I do not believe that, but believe the opposite: God presents it this way, and the biblical writers present it this way, because the ordinary meaning and understanding of free will is in fact the correct meaning and understanding of free will. It is the necessitarian who argues against the commonly held meaning and understanding. It is the necessitarian who sadly uses his freedom to justify a false theology and system, rather than serving God faithfully. It is ironic that the necessitarian ends up doing the very thing Peter tells believers not to do with their freedom (they use their freedom to attempt to justify something that is false, evil, and unbiblical while simultaneously attacking the truth and attacking the proper interpretation of the bible).


Odeliya said...

Hello Robert,

Very well said :)!,


you show admirable self restaint talking to Paul Manata, who openly calls you a liar and a cheat.

I don't consider communicating with him being worthy of my time, but may I mention, his understantanding of Jewish ( i presume, he means mainstream judaistic )view of FW is wrong.
It would help his credibility to spend a bit of time researching the issue. I was never a Judaistic scholar , just moderately -practically -involved, but even i see the holes...

God Bless you richly,

Robert said...

Dan I was thinking some more about your discussion of dictionary meanings of choice. Thomas Reid the philosopher of “common sense” also appealed to language as an indication of the truth about things. He spoke about how if you looked at ordinary language and usage, it reflects actual reality. Especially if you look at ordinary language utterances regarding choice and free will. Here is an example from Reid:

“We find in the structure of all languages, the distinction of acting and being acted upon, the distinction of action and agent, of quality and subject, and many others of the like kind; which shews that these distinctions are founded in the universal sense of mankind. We shall have frequent occasion to argue from the sense of mankind expressed in the structure of language; and therefore it was proper here to take notice of the force of arguments drawn from this topic.”

Reid also believed in what he called “first principles” which refers to beliefs that are universal and doubted only by skeptics. Moreland similarly speaks of beliefs that are incorrigible; Plantinga speaks of beliefs that are “basic”.

My own term for these kinds of beliefs are “inescapeables”. By this I mean certain beliefs and ideas that we have, that are so ingrained, so universal, that even when we argue against them we are necessarily engaged in them. An example is the belief that: my body is my body. I don’t’ go arguing for that belief nor doe other people, and yet when we make comments about say our own actions, the belief that our body is our body is inescapably present.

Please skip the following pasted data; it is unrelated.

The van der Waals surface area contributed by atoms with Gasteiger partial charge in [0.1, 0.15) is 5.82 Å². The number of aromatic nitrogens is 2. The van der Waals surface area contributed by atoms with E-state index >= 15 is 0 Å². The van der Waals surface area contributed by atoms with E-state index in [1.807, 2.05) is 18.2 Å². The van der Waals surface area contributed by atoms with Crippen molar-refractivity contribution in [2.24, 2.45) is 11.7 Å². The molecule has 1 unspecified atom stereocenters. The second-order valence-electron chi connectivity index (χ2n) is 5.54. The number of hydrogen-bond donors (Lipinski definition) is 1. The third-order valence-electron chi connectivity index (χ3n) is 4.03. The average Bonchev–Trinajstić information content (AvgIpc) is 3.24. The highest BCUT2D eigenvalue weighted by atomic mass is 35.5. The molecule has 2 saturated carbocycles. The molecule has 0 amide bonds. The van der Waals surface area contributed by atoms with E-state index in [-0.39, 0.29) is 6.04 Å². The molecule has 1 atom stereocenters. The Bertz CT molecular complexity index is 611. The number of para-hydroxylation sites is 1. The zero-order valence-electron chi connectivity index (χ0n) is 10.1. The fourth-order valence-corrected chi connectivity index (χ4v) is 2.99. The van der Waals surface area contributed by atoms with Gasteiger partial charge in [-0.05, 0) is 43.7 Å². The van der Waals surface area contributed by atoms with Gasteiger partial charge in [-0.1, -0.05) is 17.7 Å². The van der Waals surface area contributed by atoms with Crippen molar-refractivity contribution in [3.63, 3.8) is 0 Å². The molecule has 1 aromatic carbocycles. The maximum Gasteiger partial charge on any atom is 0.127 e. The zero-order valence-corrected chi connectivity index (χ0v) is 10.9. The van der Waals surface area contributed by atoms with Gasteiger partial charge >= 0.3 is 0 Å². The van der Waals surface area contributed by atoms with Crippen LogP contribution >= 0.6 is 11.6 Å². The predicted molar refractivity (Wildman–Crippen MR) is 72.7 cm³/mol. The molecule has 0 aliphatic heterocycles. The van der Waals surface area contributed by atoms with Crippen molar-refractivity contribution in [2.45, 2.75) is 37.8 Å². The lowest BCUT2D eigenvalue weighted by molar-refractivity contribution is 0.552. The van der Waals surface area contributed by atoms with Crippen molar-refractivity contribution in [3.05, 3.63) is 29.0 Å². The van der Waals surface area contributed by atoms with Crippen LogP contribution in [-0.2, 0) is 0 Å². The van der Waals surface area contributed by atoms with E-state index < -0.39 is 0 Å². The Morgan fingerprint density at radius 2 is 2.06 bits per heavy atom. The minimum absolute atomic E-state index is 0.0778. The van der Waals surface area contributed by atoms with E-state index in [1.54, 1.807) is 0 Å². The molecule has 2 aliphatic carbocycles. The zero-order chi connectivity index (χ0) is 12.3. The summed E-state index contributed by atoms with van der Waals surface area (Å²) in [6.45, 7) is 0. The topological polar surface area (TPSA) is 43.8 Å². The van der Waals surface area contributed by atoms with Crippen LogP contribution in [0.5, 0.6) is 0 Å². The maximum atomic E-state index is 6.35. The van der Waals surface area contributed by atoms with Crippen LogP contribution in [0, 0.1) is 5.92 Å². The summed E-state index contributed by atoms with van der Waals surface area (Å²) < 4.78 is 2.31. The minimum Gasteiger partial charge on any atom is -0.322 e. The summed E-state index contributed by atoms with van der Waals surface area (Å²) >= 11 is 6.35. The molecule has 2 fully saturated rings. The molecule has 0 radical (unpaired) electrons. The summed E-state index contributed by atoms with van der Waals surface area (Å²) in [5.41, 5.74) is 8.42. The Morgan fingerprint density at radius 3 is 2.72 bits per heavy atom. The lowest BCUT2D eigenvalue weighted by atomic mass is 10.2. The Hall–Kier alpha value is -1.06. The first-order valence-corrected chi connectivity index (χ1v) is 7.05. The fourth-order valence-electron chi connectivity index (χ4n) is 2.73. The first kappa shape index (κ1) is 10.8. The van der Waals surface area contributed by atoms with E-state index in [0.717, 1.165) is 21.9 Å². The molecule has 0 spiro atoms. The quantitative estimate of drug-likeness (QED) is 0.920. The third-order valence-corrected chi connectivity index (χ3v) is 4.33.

Here is Reid discussing “first principles”:

“All reasoning must be from first principles; and for first principles no other reason can be given but this, that, by the constitution of our nature, we are under a necessity of assenting to them. Such principles are parts of our constitution, no less than the power of thinking: reason can neither make nor destroy them; nor can do anything without them: it is like a telescope, which may help a man to see farther, who hath eyes; but, without eyes, a telescope shews nothing at all.”

Now where things get interesting is that Reid observes, correctly I believe, that it is not the common person that is skeptical about these kinds of beliefs, it is the skeptical philosopher or other person with an agenda to disbelieve some inescapable belief (or in our case here the necessitarian who **chooses** be skeptical of common sense beliefs in regards to choice and free will).

Reid makes an important point about these **skeptics**: what they argue with in their philosophizing (or theologizing), they in fact engage in, in their daily life practices. Their actual conduct in the real world betrays their espoused philosophy/theology.

Necessatarians are no different, they can espouse their necessitarian beliefs in discussions, but none of them actually lives out their necessitarian beliefs (they regularly think about and engage in the same beliefs about choices and free will as the rest of us do when engaged in our daily life).

Here is Reid talking about the contradiction between the skeptics’ profession of skepticism of common sense beliefs/first principles and their actual practices in daily life:

“Although some writers on this subject have disputed the authority of the senses, of memory, and of every human faculty, yet we find that such persons, in the conduct of life, in pursuing their ends, or in avoiding dangers, pay the same regard to the authority of their senses and other faculties, as the rest of mankind. By this they give us just ground to doubt of their candour in their professions of skepticism.
This, indeed, has always been the fate of the few that have professed skepticism, that, when they have done what they can to discredit their senses, they find themselves, after all, under a necessity of trusting to them. Mr. Hume has been so candid as to acknowledge this; and it is no less true of those who have not shewn the same candour; for I never heard that any sceptic run his head against a post, or stepped into a kennel, because he did not believe his eyes.”

Here is another clear statement from Reid:

“We find difficulty in accounting for our belief of these things; and some philosophers think that they have discovered good reasons for throwing it off. But it sticks fast, and the greatest sceptic finds that he must yield to it in his practice, while he wages war with it in speculation.”